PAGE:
The News Courier in Athens, Alabama

Election 2012

November 6, 2012

Democrat Tucker defeats GOP challenger Coffman

— Greg Tucker was re-elected to his fifth term as license commissioner in Tuesday’s general election as Limestone County voters went to the polls to decide the local races for District 4 commissioner and license commissioner.

In the license commissioner race, Tucker, a Democrat, defeated Republican Ronnie Coffman 19,430 to 13,618, or nearly 59 percent of the 33,838 votes cast in 32 of 34 precincts that had reported by 9:30 p.m. The other two boxes were absentee and provisional ballots.

The 55-year-old Coffman, a registered land surveyor who serves as chairman of the Limestone County Republican Executive Committee, raised at least $8,040 in contributions and added $988 of his own money. Tucker, 54, brought in at least $24,175 from contributors and supplied $9,000 in personal funds to his campaign.

Tucker, who was endorsed by Republican State Executive Committee Member Randy Smeenk and received campaign contributions from everyone to incoming Florence mayor and current Lauderdale County License Commissioner Mickey Haddock to Limestone County Sheriff Mike Blakely, was first elected in 1988 and served four consecutive six-year terms as license commissioner, and ran unopposed during the last three elections.

“We’re very grateful for the turnout in the vote and very grateful for all the people that said kind things and the people who put up yard signs, sent out tweets and went on Facebook,” said Tucker.

“It just came down to people recognizing us and the experience we have. We’re very grateful for the outcome and look forward to continue serving the people of Limestone County.”

During the campaign, Coffman supported expanding the license office to a satellite office in the East Limestone area and promised to run the license office as a business and extend the office’s business hours, including Saturday hours. Tucker promoted his 24 years of experience, fiscal responsibility, availability and being able to voice local concerns to state officials.

“Of course we’re disappointed with the margin of victory, but there really isn’t anything else I could do,” said Coffman, who said he doesn’t have any plans to run again for public office. “Greg ran a great race, he’s been there 24 years and it’s hard to beat an incumbent sometimes.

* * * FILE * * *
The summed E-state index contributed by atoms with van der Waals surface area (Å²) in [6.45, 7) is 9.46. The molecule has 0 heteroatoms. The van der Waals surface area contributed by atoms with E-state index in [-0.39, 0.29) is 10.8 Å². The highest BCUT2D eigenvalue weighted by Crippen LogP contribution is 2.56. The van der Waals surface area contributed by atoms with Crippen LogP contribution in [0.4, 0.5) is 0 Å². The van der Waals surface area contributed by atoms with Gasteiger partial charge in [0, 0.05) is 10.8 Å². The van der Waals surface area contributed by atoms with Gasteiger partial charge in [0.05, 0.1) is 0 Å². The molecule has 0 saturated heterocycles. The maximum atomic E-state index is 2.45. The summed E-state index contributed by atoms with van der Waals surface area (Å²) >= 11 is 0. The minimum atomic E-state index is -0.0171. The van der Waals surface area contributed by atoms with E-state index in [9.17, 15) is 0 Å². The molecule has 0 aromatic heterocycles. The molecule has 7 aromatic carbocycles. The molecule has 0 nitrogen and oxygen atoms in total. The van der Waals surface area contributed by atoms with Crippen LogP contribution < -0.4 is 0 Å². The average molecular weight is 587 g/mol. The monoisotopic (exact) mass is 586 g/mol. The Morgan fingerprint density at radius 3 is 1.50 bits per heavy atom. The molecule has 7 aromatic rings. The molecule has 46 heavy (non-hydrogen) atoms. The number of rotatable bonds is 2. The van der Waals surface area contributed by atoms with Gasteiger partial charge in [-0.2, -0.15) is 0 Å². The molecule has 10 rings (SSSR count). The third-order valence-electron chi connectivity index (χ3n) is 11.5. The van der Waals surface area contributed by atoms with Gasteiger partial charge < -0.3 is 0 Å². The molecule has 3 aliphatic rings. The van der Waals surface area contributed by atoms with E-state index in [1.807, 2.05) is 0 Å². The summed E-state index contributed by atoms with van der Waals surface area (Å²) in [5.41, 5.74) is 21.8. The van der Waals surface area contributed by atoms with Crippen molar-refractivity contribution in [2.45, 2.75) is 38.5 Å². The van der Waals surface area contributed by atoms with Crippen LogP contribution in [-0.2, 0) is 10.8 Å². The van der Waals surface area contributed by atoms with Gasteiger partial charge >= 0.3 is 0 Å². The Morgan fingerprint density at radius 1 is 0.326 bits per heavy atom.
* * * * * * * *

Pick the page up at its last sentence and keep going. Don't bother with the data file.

“I’d just like to thank everybody who helped and supported me, and I couldn’t ask for any better supporters than I have. I’m just grateful we got Brad Curnutt elected (as circuit court clerk) and it looks like we got Ben Harrison elected, too, and that’s two out of three (Republican victories).”

In the battle for the District 4 commission seat, Republican Ben Harrison was leading Democrat Bill Daws 3,647 to 3,468, or 51.2 percent of the 7,115 votes cast in 14 of 16 precincts. The other two boxes were for absentee ballots and provisional ballots.

Among the 14 voting sites in District 4, Daws won the two Owens Senior Center boxes with a 1,190 to 1,116 total and he also captured the Athens Senior Center precinct 433-429, while Harrison edged Daws at the West Limestone Fire Department box with 300 votes to 256.

Harrison and Daws were awaiting the announcement of the absentee ballots at the Limestone County Event Center, and both declined comment until the race outcome was official.

Harrison, a 52-year-old small business owner, took in at least $5,850 in individual contributions and loaned his campaign $2,000. Daws, 53, raised at least $5,965 for his bid for a third elected term. Daws, who was re-elected in 2004 and 2008, served two years after being appointed in 2002 to the District 4 seat vacated by David Seibert, who was elected commission chairman.

During the campaign, Harrison, who will take office at the commission organizational meeting Nov. 14, ran on a platform of conservative fiscal spending and improving the road shoulders and road striping in District 4, while Daws touted his 10 years of experience, availability and more than $5.6 million in road improvements. Daws opposed the idea of converting the districts into a unit system, while Harrison was against any initial vote for the unit system.

 

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